Ode To The West Wind

ODE TO THE WEST WIND

by Percy Bysshe Shelley

I

O wild West Wind; thou breath of Autumn’s being,
Thou, from whose unseen presence the leaves dead
Are driven, like ghosts from an enchanter fleeing, –
Yellow, and black, and pale, and hectic red,
Pestilence-stricken multitudes: O thou,
Who chariotest to their dark wintry bed –
The winged seeds, where they lie cold and low,
Each like a corpse within its grave, until
Thine azure sister of the Spring shall blow –
Her clarion o’er the dreaming earth, and fill
(Driving sweet buds like flocks to feed in air)
With living hues and odors plain and hill: –
Wild Spirit, which art moving everywhere;
Destroyer and preserver; hear, oh, hear! –

II
Thou on whose stream, mid the steep sky’s commotion,
Loose clouds like earth’s decaying leaves are shed,
Shook from the tangled boughs of Heaven and Ocean, –
Angels of rain and lightning: there are spread
On the blue surface of thine aery surge,
Like the bright hair uplifted from the head –
Of some fierce Maenad, even from the dim verge
Of the horizon to the zenith’s height,
The locks of the approaching storm. Thou dirge –
Of the dying year, to which this closing night
Will be the dome of a vast sepulchre,
Vaulted with all thy congregated might –
Of vapors, from whose solid atmosphere
Black rain, and fire, and hail will burst: oh, hear! –

III
Thou who didst waken from his summer dreams
The blue Mediterranean, where he lay,
Lulled by the coil of his crystalline streams, –
Beside a pumice isle in Baiae’s bay,
And saw in sleep old palaces and towers
Quivering within the wave’s intenser day, –
All overgrown with azure moss and flowers
So sweet, the sense faints picturing them! Thou
For whose path the Atlantic’s level powers –
Cleave themselves into chasms, while far below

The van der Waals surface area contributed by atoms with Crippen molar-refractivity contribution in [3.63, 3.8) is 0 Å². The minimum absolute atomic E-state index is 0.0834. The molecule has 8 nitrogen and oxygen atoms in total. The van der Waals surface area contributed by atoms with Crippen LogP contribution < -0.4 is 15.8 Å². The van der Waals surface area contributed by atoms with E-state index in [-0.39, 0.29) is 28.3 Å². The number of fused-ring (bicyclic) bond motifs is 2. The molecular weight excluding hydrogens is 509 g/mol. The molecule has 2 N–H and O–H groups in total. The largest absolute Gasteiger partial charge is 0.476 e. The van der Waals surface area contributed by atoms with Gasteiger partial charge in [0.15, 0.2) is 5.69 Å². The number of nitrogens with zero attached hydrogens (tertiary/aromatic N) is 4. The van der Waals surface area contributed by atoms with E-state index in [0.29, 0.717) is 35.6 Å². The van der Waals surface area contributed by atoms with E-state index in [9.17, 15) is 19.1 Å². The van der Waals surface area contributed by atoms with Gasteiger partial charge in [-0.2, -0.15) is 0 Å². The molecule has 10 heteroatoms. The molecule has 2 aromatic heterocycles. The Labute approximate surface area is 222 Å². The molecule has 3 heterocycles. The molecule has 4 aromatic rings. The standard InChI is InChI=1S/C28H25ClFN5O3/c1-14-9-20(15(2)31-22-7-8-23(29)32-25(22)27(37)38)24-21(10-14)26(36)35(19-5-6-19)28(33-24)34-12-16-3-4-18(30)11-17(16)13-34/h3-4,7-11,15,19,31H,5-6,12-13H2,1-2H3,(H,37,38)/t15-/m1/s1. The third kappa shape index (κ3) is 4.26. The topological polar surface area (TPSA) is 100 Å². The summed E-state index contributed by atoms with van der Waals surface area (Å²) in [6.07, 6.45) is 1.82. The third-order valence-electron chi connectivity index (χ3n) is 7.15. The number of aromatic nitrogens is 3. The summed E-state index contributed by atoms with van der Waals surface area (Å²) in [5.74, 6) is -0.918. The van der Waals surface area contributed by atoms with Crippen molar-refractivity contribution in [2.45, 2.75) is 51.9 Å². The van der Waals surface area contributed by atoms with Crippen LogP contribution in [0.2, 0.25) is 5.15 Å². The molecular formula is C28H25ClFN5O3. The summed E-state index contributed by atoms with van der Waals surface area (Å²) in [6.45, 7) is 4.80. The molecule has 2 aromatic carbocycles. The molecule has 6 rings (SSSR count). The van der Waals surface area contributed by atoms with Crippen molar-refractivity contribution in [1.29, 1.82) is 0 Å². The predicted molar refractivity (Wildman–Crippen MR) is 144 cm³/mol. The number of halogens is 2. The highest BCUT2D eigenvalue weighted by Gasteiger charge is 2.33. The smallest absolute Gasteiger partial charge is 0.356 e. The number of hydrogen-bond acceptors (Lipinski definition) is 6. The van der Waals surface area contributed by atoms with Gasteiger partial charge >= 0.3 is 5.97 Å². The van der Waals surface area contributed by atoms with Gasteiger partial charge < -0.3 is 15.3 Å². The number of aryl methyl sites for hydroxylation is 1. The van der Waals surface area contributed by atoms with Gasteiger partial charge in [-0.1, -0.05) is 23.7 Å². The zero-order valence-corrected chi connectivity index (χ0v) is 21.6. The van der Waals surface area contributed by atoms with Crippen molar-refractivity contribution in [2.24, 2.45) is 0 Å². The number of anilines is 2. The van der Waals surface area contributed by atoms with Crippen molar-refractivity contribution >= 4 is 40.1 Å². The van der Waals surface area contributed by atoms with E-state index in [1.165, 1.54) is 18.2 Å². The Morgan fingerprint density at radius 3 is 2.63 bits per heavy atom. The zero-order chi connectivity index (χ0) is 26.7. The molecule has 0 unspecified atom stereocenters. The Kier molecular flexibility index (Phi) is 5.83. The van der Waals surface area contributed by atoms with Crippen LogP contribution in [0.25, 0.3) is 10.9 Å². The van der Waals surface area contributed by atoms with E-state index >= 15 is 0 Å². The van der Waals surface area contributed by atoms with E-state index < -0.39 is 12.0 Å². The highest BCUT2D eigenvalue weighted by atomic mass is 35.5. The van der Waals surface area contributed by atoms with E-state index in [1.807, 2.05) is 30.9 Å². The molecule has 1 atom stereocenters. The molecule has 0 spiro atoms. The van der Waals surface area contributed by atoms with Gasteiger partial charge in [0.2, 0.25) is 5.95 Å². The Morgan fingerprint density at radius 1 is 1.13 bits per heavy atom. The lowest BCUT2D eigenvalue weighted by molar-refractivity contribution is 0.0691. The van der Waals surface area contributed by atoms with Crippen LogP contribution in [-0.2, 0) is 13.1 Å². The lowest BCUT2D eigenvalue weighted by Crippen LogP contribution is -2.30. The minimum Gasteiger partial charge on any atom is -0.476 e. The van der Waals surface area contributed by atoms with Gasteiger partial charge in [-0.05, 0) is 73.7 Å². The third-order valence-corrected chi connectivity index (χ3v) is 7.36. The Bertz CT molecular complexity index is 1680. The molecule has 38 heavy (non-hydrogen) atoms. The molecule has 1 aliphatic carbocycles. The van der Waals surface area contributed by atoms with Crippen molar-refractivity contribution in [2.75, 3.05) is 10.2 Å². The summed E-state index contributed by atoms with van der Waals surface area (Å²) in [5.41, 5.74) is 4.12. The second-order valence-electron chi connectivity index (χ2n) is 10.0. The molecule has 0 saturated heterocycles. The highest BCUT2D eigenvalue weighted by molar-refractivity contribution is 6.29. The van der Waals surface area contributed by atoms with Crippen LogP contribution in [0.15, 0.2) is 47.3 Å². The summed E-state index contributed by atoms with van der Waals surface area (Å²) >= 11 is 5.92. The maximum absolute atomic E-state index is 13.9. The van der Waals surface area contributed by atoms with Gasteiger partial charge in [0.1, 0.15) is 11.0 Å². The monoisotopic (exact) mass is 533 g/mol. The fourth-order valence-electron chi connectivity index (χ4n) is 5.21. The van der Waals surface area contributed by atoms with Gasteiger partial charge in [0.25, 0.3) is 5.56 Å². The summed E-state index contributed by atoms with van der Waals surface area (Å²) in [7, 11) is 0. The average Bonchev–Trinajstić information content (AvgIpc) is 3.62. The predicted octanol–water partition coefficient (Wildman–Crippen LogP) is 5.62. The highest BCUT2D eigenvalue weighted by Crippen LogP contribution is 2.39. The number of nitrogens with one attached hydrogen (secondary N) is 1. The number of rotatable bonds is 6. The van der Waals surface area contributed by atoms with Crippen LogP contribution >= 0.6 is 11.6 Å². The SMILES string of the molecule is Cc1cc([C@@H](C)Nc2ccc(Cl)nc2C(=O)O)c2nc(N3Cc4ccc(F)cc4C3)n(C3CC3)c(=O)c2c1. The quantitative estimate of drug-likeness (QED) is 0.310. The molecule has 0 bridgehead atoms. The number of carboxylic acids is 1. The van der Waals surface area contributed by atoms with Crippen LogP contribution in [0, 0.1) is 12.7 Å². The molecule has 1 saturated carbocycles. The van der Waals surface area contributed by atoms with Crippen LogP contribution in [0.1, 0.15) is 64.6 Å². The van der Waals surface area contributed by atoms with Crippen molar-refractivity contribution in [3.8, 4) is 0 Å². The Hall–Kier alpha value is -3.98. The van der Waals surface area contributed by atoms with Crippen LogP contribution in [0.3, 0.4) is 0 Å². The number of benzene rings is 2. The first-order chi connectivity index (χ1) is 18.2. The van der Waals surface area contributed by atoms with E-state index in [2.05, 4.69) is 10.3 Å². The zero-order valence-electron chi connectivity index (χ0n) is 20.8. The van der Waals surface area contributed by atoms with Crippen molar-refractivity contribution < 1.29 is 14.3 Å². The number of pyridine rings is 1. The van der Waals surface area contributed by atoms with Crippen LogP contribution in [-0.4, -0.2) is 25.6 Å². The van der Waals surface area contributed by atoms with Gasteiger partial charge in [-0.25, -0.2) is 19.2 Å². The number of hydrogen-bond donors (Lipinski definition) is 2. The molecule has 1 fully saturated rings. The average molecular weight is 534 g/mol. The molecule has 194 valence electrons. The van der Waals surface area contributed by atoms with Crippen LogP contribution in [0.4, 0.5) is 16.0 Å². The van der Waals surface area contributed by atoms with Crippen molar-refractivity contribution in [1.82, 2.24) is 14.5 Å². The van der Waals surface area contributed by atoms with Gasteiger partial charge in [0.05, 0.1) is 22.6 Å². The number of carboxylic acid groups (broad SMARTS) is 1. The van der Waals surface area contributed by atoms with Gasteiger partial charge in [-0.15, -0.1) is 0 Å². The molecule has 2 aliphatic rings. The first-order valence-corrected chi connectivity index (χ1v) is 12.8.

The sea-blooms and the oozy woods which wear
The sapless foliage of the ocean, know –
Thy voice, and suddenly grow gray with fear,
And tremble and despoil themselves: oh, hear! –

IV
If I were a dead leaf thou mightest bear;
If I were a swift cloud to fly with thee;
A wave to pant beneath thy power, and share –
The impulse of thy strength, only less free
Than thou, O uncontrollable! If even
I were as in my boyhood, and could be –
The comrade of thy wanderings over Heaven,
As then, when to outstrip thy skiey speed
Scarce seemed a vision; I would ne’er have striven –
As thus with thee in prayer in my sore need.
Oh, lift me as a wave, a leaf, a cloud!
I fall upon the thorns of life! I bleed! –
A heavy weight of hours has chained and bowed
One too like thee: tameless, and swift, and proud. –

V
Make me thy lyre, even as the forest is:
What if my leaves are falling like its own!
The tumult of thy mighty harmonies –
Will take from both a deep, autumnal tone,
Sweet though in sadness. Be thou, Spirit fierce,
My spirit! Be thou me, impetuous one! –
Drive my dead thoughts over the universe
Like withered leaves to quicken a new birth!
And, by the incantation of this verse, –
Scatter, as from an unextinguished hearth
Ashes and sparks, my words among mankind!
Be through my lips to unawakened earth –
The trumpet of a prophecy! O, Wind,
If Winter comes, can Spring be far behind! –

- Percy Bysshe Shelley

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